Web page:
03 March 2012
Olivetti-Underwood Lettera 32
The Lettera 32 I bought on impulse on Etsy is here. It works better than it did, probably because it is warmed up (it was cold when it was delivered).
It is very similar to my Lettera 33 and I prefer the Lettera 33. At least I got to try out something sort of new. When I put the nuts back on to hold the fresh ribbon, I did not tighten them much and that is why the type is odd. It wasn't advancing until about halfway when I corrected my mistake.
That system of advancing the ribbons is a very good idea. Spools can come free if the typewriter is jostled enough. I suppose in the past this wasn't an issue because most people did not send their typewriters anywhere through the mail anymore than we mail our smart phones now. The Corona 3 also has a similar system, except it is different. The Corona 3's spools are both designed to take up the ribbon, and one tightens and loosens the spools to change which is actually engaging the spool to advance the ribbon. A very primitive, but effective, means of reversing the ribbon. Because they are so visible, this is not a problem (with later designs, one usually cannot really see the ribbon or spools advance easily without opening the typewriter).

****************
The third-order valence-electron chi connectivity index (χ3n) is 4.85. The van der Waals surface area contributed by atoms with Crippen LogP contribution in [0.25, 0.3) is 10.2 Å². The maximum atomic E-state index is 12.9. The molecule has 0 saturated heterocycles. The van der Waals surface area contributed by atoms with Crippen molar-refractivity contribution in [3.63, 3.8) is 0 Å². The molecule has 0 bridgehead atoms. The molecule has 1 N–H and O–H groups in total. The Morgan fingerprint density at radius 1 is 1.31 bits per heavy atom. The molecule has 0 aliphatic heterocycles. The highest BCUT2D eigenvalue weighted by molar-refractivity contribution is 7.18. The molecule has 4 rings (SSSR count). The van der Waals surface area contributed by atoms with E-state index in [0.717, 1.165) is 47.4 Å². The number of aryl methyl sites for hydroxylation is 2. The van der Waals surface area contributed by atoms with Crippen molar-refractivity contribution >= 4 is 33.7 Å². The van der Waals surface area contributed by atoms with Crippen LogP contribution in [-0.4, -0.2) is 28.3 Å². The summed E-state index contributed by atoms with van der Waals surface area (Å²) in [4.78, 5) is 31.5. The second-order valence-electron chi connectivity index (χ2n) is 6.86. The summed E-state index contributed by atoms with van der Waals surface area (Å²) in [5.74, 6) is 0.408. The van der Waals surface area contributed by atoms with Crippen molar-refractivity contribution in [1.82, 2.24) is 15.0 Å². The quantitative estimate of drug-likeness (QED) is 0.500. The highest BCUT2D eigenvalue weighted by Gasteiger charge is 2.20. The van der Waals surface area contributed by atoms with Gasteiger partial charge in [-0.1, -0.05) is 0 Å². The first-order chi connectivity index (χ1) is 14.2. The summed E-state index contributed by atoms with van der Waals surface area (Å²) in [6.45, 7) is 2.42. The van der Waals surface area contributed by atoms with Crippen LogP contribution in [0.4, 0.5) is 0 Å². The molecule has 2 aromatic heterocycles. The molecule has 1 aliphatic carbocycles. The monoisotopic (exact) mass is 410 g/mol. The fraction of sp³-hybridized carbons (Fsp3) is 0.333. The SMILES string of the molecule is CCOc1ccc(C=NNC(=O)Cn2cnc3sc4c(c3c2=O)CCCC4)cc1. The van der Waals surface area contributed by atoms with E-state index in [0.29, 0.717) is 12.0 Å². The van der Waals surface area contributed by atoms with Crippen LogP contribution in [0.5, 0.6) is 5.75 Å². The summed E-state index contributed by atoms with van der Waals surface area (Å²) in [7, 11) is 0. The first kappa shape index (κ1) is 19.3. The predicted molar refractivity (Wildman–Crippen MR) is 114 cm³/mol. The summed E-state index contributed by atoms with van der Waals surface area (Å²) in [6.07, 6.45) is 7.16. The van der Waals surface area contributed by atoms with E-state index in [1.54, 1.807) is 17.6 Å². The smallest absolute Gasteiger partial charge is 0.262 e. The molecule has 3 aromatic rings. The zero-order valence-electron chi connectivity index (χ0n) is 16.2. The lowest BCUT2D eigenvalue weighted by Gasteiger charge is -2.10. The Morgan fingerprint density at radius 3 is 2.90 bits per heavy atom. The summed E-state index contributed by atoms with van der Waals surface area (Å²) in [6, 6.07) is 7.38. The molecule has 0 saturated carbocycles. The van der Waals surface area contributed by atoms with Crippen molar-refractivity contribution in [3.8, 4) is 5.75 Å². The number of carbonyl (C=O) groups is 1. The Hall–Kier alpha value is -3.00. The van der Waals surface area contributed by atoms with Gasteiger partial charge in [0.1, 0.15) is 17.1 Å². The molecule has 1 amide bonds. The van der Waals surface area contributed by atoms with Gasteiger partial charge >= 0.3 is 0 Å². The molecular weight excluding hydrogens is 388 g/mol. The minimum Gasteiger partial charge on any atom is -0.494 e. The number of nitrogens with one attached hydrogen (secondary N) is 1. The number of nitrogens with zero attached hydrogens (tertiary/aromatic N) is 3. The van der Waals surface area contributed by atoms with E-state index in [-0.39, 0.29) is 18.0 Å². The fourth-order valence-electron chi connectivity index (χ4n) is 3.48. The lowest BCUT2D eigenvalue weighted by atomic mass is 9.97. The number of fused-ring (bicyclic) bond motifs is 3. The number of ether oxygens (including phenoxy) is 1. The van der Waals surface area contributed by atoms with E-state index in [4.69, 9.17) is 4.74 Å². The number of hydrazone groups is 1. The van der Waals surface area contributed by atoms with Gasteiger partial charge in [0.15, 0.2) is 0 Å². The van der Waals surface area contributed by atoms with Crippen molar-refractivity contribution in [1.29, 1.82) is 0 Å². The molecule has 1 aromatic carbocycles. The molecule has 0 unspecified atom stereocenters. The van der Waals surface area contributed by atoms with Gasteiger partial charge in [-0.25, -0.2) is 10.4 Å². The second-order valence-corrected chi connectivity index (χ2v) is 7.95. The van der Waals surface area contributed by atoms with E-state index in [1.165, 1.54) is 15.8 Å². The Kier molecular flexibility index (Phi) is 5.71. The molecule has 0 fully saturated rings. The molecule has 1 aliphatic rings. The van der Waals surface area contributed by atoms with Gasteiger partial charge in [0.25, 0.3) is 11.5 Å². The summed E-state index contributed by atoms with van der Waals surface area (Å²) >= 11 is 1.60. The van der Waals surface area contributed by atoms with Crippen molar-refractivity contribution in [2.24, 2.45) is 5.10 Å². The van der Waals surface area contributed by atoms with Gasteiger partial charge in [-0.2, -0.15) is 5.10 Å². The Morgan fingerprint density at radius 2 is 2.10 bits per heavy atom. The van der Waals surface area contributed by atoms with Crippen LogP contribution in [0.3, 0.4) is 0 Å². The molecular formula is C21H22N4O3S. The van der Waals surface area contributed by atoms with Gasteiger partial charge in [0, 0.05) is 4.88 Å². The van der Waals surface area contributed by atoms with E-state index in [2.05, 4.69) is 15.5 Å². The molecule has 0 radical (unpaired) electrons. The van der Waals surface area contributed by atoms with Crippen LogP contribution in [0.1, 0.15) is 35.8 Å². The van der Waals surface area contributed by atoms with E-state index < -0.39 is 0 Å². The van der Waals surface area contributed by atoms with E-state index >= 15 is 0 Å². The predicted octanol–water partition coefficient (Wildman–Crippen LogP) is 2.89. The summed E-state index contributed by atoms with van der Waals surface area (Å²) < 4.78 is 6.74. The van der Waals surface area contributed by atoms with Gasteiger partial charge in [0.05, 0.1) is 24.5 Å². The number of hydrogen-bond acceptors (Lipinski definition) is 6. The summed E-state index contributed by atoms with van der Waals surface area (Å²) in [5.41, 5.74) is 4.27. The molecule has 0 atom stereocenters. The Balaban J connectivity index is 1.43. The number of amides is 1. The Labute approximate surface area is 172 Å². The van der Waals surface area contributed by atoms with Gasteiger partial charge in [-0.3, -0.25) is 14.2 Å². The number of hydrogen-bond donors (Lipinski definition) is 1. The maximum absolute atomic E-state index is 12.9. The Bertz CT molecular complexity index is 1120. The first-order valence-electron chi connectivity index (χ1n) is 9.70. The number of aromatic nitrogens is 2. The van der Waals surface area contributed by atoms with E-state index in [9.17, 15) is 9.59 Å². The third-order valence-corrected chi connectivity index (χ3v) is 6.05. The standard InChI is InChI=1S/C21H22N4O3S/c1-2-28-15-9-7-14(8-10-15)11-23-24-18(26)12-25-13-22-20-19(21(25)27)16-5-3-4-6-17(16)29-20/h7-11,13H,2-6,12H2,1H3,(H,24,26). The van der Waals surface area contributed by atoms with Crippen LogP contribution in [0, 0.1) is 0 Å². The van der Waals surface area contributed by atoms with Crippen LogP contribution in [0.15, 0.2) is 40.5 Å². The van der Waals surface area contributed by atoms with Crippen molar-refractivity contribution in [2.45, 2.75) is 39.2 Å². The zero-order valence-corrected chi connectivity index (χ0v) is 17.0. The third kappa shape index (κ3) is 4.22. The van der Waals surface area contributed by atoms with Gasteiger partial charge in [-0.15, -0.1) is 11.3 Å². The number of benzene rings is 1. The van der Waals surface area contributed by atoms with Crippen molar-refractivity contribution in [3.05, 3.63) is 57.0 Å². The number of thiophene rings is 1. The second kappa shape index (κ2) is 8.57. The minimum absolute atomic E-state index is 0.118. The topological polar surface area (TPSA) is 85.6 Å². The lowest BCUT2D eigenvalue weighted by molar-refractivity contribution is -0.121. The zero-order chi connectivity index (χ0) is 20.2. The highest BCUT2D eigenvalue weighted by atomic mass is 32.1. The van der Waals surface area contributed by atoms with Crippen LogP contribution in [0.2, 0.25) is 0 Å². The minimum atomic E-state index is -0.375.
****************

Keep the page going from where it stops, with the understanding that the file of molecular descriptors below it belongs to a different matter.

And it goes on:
The Lettera 32 is an interesting "upgrade" I suppose of the Lettera 22. I do not see any particular advantage over the 22, so I do not understand why they went with the rather different mechanical design. The 22 is, I hear, easily to repair than the 32, and the 22 is flatter. Perhaps there was a perceived improvement in lengthy typing experiences. The thin space bar, which is thinner on the 32 than the 33, is an odd design. With the Smith-Coronas (my preferred typewriters) the spacebar is very well designed to be easy and comfortable to use. With the Letteras, one can miss it or hit the frame even with skilled touch typing. It was an odd design in an otherwise well made line.
Here is a unprofessional photograph of mine: